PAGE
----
So; in summary. The Russians if they had attacked us in 1990, would have flown their Tu-160s in at altitudes in excess of 55,000 feet; making interception of them a real swine -- USAF regulations prohibit operation above FL55 unless you're wearing a pressure suit.Unlike their American colleagues flying the B-1 B, Tu-160 pilots never mastered ultra-low-level terrain-following flight, and far from all Blackjack crews were trained in IFR procedures which gave the aircraft its intended intercontinental range
Secondly, they had plans for PEAK OIL:
Also, some old fashioned cold war goodness:Tu-160V bomber project
By far the most radical modification of the Blackjack proposed in the 1980s would have resulted in what was, in effect, a completely new aeroplane. Much has been reported on airliner projects utilising cryogenic fuel - liquid hydrogen (LH2) or liquefied natural gas (LNG); the feasibility of the concept has been proved by the Soviet Tu-155 research aircraft - a heavily modified Tu-154 (CCCP-85035) which first flew on 15th April 1988. But have you ever heard of a cryoplane bomber? This is exactly what the projected Tu-160V would have been; the V stood for vodorod - hydrogen.
Apart from the powerplant consisting of jet engines adapted for running on hydrogen, the Tu-160V featured a new fuselage which was of necessity much bulkier in order to accommodate the heat-insulated LH2 tanks and inert gas pressurisation system
The Western intelligence community maintained a close interest in the Tu-160, especially its mission equipment, long before the aircraft entered service. The Soviet counter-intelligence service (the notorious KGB) was extremely alarmed to discover a self-contained signals intelligence (SIGINT) module near Priluki AB in the spring of 1988.
Disguised as a tree stump, the thing monitored and recorded air-to-ground radio exchanges and other signals emitted by the aircraft operating from the base. It was never ascertained who had planted the module, but countermeasures were not slow in coming: operational Tu-160s were provided with 'nightcaps' made of metal-coated cloth which were placed over the nose on the ground to contain electromagnetic pulses. As a bonus, these covers protected the ground personnel from harmful high-frequency radiation when the avionics were tested on the ground.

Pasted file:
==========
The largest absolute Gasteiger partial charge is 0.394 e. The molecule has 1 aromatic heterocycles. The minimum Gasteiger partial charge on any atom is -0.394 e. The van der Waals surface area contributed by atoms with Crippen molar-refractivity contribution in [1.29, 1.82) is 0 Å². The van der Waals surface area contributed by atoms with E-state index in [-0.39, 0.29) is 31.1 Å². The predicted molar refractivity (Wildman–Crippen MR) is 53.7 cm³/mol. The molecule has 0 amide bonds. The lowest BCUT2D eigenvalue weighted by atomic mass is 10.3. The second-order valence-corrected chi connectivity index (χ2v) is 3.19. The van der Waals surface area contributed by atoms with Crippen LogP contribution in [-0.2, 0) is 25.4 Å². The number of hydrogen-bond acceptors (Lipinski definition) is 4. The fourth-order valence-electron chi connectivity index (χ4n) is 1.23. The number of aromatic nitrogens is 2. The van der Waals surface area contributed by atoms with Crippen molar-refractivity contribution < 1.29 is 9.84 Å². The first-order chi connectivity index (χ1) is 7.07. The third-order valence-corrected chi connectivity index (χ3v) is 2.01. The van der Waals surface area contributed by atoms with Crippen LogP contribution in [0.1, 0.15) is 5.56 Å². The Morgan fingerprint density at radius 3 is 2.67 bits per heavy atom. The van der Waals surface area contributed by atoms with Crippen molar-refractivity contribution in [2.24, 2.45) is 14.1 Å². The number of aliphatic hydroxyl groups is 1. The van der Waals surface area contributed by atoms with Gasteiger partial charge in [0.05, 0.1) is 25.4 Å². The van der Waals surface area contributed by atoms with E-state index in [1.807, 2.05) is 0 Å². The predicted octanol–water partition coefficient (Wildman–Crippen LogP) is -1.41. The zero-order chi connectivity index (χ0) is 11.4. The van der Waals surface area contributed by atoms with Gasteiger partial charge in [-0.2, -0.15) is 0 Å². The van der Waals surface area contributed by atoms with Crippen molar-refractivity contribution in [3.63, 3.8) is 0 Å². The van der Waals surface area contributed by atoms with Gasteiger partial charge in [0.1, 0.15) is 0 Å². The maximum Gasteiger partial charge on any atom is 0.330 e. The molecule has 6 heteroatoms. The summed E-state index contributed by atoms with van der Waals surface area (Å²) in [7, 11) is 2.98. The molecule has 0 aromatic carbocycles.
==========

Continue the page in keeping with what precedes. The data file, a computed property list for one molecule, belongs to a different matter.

As is usually the case on such occasions, a flying display was staged; it included two more Tu-160s which were parked elsewhere on the base. When the bombers (captained by Vladimir Grebennikov and Aleksandr Medvedev) were due to taxi out for their demonstration flight, a single engine would not start on each aircraft (!). Realising the embarrassment that would result if the demo flight was cancelled for this reason, the VVS top command authorised the crews to take off on three engines - which is exactly what they did. The flights went well, thanks as much to excellent airmanship as to the Blackjack's good flying qualities.
Nevertheless, the fact that only three of each bomber's engines were emitting the characteristic orange efflux did not escape the attention of the US Air Force representatives, who demanded an explanation. Worried though he was about the situation, Long-Range Aviation Commander Col. Gen. Pyotr S. Deynekin answered with a straight face that the Tu-160's engines had several operational modes, not all of which were characterised by a smoke trail.
It is not known whether the Americans believed him; indeed, it would appear hardly improbable that ordinary service pilots would run the risk of taking off with one engine dead. However, even if they had guessed the truth and had the grace to say nothing, they surely acknowledged that the Soviet pilots were real pros.